Fantastic Fest: The Hilarious And Tragic Meet In ‘The Killing Of A Sacred Deer’ (FILM REVIEW)


When Yorgos Lanthimos’ The Lobster premiered at Fantastic Fest in 2015, it introduced us to a world where single people were herded into a hotel and given 45 days to find a romantic partner. If they didn’t, they were turned into an animal of their choice. It overlapped between hilarious, absurd, and uncomfortable, and left an unmistakable impression as to Lanthimos’ cinematic voice.

Two years later, his new film, The Killing Of A Sacred Deer, takes us to another alternate world, one that’s difference is significantly more subtle than the one he showed us two years prior. Like The Lobster, it stars Colin Farrell, this time as surgeon Steven Murphy, whose truncated, fidgety dialogue echoes the delivery he gave in Lanthimos’ prior film. This time, however, it’s much colder and clinical, where small talk ranges from the water resistance of expensive watches to the fact that his daughter, Kim (Raffey Cassidy), recently had her first period.

Living a seemingly idyllic life with his family, Steven’s world grows more complicated due to his friendship with Martin (Barry Keoghan), a high schooler who he meets for coffee and gives expensive gifts. Bit by bit, the nature of their relationship is revealed, which has to do with Martin’s father being a former patient of his.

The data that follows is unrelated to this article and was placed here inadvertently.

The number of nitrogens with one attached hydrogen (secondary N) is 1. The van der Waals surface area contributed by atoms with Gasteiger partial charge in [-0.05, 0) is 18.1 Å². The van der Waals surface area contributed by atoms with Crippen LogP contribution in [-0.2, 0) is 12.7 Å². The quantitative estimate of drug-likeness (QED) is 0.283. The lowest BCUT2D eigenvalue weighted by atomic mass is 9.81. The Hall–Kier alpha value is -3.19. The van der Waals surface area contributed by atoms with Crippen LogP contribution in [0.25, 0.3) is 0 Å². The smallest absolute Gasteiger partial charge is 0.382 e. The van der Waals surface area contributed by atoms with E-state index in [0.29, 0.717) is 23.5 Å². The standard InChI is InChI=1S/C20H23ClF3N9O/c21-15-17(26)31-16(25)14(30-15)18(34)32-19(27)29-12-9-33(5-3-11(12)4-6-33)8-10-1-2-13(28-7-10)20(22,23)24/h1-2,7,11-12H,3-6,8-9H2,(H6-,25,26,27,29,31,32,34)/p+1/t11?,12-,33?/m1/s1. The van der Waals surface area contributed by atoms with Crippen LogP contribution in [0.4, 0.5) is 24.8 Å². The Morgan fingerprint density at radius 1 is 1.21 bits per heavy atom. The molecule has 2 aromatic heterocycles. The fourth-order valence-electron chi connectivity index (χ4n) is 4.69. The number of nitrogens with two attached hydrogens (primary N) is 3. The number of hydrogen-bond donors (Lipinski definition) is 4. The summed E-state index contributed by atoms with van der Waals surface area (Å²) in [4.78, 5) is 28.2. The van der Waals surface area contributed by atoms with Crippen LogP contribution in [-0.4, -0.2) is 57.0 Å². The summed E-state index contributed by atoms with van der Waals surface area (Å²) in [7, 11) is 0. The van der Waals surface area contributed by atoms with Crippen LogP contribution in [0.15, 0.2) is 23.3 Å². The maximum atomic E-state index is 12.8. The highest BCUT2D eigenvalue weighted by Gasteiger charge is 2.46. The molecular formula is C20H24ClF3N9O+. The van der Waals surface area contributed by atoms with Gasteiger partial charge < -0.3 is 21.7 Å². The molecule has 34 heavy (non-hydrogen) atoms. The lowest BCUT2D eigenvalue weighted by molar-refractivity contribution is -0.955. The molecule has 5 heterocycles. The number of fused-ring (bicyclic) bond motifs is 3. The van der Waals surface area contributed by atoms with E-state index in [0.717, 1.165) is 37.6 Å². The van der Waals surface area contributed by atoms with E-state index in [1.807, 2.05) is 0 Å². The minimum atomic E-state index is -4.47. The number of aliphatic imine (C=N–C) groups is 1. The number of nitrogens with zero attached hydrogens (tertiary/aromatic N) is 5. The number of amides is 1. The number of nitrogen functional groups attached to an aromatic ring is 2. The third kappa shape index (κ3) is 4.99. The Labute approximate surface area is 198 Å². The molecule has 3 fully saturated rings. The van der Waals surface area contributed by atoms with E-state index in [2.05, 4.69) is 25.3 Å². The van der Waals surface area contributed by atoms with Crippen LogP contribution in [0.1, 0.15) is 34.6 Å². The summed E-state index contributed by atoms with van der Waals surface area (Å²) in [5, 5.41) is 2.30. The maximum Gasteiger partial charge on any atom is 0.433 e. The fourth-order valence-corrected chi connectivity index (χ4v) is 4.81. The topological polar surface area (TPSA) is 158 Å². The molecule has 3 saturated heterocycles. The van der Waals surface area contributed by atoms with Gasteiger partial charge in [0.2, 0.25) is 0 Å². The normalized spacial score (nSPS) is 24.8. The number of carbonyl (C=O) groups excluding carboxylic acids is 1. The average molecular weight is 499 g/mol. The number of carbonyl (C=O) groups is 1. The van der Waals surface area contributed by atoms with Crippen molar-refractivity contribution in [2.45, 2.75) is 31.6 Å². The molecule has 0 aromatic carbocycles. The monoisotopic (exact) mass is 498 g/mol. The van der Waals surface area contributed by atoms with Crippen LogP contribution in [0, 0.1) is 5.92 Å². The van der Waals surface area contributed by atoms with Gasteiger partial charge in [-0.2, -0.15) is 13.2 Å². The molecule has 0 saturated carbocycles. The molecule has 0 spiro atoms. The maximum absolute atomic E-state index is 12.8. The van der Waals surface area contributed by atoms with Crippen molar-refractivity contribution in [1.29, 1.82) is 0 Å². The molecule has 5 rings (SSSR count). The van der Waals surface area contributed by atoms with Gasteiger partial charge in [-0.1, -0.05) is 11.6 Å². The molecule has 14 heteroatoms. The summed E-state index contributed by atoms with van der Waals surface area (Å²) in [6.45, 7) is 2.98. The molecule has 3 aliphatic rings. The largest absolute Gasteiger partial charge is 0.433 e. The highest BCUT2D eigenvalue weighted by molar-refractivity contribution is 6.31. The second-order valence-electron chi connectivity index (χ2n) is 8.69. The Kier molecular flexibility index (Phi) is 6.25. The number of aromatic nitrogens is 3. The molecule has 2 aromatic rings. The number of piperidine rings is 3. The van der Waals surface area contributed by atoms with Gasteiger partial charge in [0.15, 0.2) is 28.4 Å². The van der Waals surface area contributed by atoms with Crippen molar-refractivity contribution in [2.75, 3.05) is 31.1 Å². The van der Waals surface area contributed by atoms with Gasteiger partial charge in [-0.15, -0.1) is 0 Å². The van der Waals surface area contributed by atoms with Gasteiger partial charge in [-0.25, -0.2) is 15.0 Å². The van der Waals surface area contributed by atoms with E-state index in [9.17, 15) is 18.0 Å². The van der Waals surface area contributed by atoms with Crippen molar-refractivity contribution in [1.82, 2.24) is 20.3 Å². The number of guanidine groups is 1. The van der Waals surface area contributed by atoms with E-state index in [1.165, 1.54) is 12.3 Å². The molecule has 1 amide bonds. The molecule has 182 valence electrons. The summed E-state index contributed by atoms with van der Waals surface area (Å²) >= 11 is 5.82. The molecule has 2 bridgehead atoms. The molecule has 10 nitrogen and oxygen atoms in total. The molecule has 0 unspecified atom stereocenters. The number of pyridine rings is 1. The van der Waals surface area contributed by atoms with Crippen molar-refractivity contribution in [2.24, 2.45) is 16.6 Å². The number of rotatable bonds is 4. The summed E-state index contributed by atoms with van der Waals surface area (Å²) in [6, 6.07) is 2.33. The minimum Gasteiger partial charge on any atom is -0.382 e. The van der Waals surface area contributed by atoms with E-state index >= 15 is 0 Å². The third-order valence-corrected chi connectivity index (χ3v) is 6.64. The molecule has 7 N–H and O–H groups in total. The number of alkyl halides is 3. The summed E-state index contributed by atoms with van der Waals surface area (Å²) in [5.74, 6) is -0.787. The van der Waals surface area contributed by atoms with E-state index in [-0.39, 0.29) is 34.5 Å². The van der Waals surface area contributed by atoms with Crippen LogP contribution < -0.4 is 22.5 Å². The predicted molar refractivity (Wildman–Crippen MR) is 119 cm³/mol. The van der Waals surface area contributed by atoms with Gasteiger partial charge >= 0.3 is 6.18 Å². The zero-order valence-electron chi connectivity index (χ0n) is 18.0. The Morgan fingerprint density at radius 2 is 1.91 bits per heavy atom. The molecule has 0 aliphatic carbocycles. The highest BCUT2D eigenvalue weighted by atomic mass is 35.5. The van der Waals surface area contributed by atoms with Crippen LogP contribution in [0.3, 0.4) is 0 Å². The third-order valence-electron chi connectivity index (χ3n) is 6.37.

Things begin go down an ominous path, as Martin starts parsing out his agenda bit by bit. It begins innocent (but obtusely) enough when he tries to set up Steven with his mother (Alicia Silverstone), but soon is revealed to have a much more sinister intentions for his family.

Martin’s plan then quickly descends into one of darkly malicious intent, which forces Steven’s wife, Anna (Nicole Kidman), to find out why his relationship with Martin began, and leaves Steven to make an unfathomable choice or doom everyone.

Despite its bleak premise, the film still manages to capitalize on its absurdity, creating several laugh-out-loud moments (which honestly make you feel guilty for doing so), but have nonetheless become a staple of a Lanthimos film.

Like The Lobster before it, The Killing Of A Sacred Deer is daring, unsettling, and courageously original in a way few films manage to be.

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